Alex Yoder, president and chief executive officer of Webtrends, will be the first to tell you his company has made some mistakes. Among the earlier players in the Web analytics space, Webtrends was bulky, tech-focused, and in an age when business-technology alignment is mandatory, the vendor just couldn't keep up. By the end of October 2007, the entire executive team at Webtrends was dismissed, marking the beginning of the company's transition period. In August 2008, Yoder became CEO and began building a new executive team. With the launch of Webtrends Analytics 9, the company is turning over a new leaf by focusing on using customer success to fuel its own. If that isn't enough, the company also recently acquired site optimization vendor Widemile.
Analyst say the Analytics 9 release was a longtime coming. "They had to do this," says Bill Gassman, a Gartner research director. For more than a decade, Gassman has been watching Webtrends. During that time, he has seen the company lose a lot of customers. "The product was very difficult to use," he says, "and the rest of the industry -- their competitors -- had blown by them." It wasn't until the new management team was brought on board that Gassman began to notice the company embarking on a serious turnaround.
New executives came aboard in the following order:
- Alex Yoder, chief executive officer -- August 2008;
- Dave Canelis, vice president of services -- August 2008;
- Jascha Kaykas-Wolff, vice president of marketing -- November 2008;
- Paul Wilde, chief financial officer -- November 2008; and
- Casey Carey, vice president of products -- December 2008.
With this release, he adds, "They recognized the problem -- from a product standpoint, messaging standpoint, support standpoint -- and attacked it head on."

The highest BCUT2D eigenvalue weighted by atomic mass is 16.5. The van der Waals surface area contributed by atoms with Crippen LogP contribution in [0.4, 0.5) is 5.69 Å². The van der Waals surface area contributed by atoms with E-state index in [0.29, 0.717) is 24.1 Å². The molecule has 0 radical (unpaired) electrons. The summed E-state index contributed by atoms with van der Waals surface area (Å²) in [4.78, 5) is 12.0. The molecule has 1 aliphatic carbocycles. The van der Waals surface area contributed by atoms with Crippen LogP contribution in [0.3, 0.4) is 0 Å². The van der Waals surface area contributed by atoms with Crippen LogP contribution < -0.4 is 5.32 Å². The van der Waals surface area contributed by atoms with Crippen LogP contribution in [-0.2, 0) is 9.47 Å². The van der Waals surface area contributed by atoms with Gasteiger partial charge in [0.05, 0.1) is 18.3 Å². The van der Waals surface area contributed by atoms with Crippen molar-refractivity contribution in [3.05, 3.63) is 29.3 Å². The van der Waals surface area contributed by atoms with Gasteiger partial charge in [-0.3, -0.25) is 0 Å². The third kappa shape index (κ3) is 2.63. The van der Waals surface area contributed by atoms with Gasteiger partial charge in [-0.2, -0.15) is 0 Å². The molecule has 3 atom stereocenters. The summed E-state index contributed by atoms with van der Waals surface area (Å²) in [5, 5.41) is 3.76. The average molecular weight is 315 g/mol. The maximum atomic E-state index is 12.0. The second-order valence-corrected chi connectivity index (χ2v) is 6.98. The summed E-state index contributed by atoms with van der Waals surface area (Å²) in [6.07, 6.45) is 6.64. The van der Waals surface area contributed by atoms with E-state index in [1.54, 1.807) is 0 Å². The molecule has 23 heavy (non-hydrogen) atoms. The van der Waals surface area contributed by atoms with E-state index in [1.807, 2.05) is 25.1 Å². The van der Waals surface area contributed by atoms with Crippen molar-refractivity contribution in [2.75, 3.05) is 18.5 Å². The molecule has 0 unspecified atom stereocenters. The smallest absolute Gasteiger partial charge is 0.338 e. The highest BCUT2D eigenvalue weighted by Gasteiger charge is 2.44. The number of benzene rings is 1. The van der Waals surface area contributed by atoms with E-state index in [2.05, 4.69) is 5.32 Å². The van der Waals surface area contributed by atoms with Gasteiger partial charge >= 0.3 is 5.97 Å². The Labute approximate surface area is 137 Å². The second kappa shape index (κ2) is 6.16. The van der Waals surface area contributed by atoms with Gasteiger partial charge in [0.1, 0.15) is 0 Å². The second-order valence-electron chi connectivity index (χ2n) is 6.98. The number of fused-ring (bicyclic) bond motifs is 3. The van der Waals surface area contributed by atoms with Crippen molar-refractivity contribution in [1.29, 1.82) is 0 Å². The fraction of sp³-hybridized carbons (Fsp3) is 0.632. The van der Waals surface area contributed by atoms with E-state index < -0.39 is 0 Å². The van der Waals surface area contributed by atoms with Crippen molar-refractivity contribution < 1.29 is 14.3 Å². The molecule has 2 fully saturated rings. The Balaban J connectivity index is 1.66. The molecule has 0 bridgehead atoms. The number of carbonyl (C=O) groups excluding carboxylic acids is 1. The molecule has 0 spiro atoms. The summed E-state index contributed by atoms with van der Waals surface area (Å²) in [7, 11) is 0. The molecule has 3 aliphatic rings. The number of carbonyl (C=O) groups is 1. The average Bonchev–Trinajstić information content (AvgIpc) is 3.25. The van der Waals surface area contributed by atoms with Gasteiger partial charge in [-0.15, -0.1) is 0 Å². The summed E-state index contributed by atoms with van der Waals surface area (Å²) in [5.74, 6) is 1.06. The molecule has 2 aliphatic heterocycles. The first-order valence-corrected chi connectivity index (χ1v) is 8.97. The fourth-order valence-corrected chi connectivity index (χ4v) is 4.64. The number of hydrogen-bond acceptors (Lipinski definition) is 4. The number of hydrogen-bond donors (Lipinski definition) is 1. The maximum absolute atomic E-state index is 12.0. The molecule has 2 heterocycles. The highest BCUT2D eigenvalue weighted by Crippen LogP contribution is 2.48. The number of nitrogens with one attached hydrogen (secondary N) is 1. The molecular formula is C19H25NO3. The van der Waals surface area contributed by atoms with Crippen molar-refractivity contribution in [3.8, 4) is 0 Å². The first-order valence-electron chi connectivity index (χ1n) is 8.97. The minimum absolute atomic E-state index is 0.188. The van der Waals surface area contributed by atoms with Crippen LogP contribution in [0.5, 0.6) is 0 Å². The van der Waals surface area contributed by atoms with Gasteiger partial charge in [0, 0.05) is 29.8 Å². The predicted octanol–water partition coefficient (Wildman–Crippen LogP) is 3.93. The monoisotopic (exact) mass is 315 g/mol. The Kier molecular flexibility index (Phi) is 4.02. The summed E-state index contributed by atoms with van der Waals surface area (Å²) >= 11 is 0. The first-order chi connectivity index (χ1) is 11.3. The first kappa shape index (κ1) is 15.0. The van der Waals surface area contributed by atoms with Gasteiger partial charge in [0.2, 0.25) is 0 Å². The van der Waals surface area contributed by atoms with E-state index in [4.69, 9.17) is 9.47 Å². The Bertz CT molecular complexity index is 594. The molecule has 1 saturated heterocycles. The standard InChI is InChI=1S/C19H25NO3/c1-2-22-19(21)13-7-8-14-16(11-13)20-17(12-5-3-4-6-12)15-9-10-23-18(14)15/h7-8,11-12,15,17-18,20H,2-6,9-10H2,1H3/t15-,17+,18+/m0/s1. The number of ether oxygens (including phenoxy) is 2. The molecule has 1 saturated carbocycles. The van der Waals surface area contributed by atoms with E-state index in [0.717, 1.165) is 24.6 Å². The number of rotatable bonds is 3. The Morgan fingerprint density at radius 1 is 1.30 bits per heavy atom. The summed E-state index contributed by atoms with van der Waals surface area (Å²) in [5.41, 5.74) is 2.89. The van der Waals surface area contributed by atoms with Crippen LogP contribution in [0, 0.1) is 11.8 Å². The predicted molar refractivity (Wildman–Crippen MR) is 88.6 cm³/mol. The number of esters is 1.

As an analyst, Gassman is hesitant to make any statements about how the solution performs. Judgment day will come a couple months down the line, when customers using the product will be able to definitively say if the system's usability problems have been sufficiently resolved. Right now, he says, "they're in the probationary period."
Based on a conversation he had with one of Webtrends' customers who has been testing out the new solution since it launched in private beta in June, Gassman says that users are cautiously hopeful. Given what Webtrends is introducing now, the customer tells Gassman, the company would definitely be on her list of vendors to consider, a notable step up considering she was seriously debating leaving the solution about a year ago. However, she said, she has yet to see any significant changes to convince her to the extent that it would be a "no-brainer" to stick with Webtrends.
Fortunately for the company, though the user experience was weak, the technology itself has always been recognized as robust. In September 2008, the company hired a user-experience team, that, according to Yoder, "focused exclusively on the concept of bringing the power and complexity of our solution to be used by a wider set of constituents in the business community." So, in addition to a new interface, the Analytics 9 release boasts many new features:
- True dashboards: data profiles and reports are displayed in a way that the most important ones bubble up to the top;
- RSS overlays: correlating activity on and off the Web property by visually overlaying RSS feeds on top of existing Web analytics data;